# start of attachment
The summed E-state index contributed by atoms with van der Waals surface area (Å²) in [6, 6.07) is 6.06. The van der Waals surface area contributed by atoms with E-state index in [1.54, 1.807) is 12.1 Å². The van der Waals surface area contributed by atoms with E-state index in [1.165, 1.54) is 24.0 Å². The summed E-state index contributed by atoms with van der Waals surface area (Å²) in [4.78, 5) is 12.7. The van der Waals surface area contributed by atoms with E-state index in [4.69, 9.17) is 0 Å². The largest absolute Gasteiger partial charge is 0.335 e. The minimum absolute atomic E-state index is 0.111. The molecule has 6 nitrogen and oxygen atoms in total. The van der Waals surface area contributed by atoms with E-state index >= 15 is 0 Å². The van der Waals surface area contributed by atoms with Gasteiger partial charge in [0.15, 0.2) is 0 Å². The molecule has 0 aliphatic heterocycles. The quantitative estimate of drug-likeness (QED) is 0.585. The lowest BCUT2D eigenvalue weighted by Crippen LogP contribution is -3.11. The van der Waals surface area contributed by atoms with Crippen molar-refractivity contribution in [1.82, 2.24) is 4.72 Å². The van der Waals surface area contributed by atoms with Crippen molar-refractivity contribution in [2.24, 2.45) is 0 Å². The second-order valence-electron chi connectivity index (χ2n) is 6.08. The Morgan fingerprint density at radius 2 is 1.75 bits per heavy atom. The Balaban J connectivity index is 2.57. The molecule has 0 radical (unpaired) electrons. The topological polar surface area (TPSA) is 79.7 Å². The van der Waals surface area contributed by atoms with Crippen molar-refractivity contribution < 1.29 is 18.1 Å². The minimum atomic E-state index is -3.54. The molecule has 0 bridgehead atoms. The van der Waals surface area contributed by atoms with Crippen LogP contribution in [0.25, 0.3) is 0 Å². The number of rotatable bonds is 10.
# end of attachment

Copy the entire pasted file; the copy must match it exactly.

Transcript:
The summed E-state index contributed by atoms with van der Waals surface area (Å²) in [6, 6.07) is 6.06. The van der Waals surface area contributed by atoms with E-state index in [1.54, 1.807) is 12.1 Å². The van der Waals surface area contributed by atoms with E-state index in [1.165, 1.54) is 24.0 Å². The summed E-state index contributed by atoms with van der Waals surface area (Å²) in [4.78, 5) is 12.7. The van der Waals surface area contributed by atoms with E-state index in [4.69, 9.17) is 0 Å². The largest absolute Gasteiger partial charge is 0.335 e. The minimum absolute atomic E-state index is 0.111. The molecule has 6 nitrogen and oxygen atoms in total. The van der Waals surface area contributed by atoms with E-state index >= 15 is 0 Å². The van der Waals surface area contributed by atoms with Gasteiger partial charge in [0.15, 0.2) is 0 Å². The molecule has 0 aliphatic heterocycles. The quantitative estimate of drug-likeness (QED) is 0.585. The lowest BCUT2D eigenvalue weighted by Crippen LogP contribution is -3.11. The van der Waals surface area contributed by atoms with Crippen molar-refractivity contribution in [1.82, 2.24) is 4.72 Å². The van der Waals surface area contributed by atoms with Crippen molar-refractivity contribution in [2.24, 2.45) is 0 Å². The second-order valence-electron chi connectivity index (χ2n) is 6.08. The Morgan fingerprint density at radius 2 is 1.75 bits per heavy atom. The Balaban J connectivity index is 2.57. The molecule has 0 radical (unpaired) electrons. The topological polar surface area (TPSA) is 79.7 Å². The van der Waals surface area contributed by atoms with Crippen molar-refractivity contribution < 1.29 is 18.1 Å². The minimum atomic E-state index is -3.54. The molecule has 0 bridgehead atoms. The van der Waals surface area contributed by atoms with Crippen LogP contribution in [0.25, 0.3) is 0 Å². The number of rotatable bonds is 10.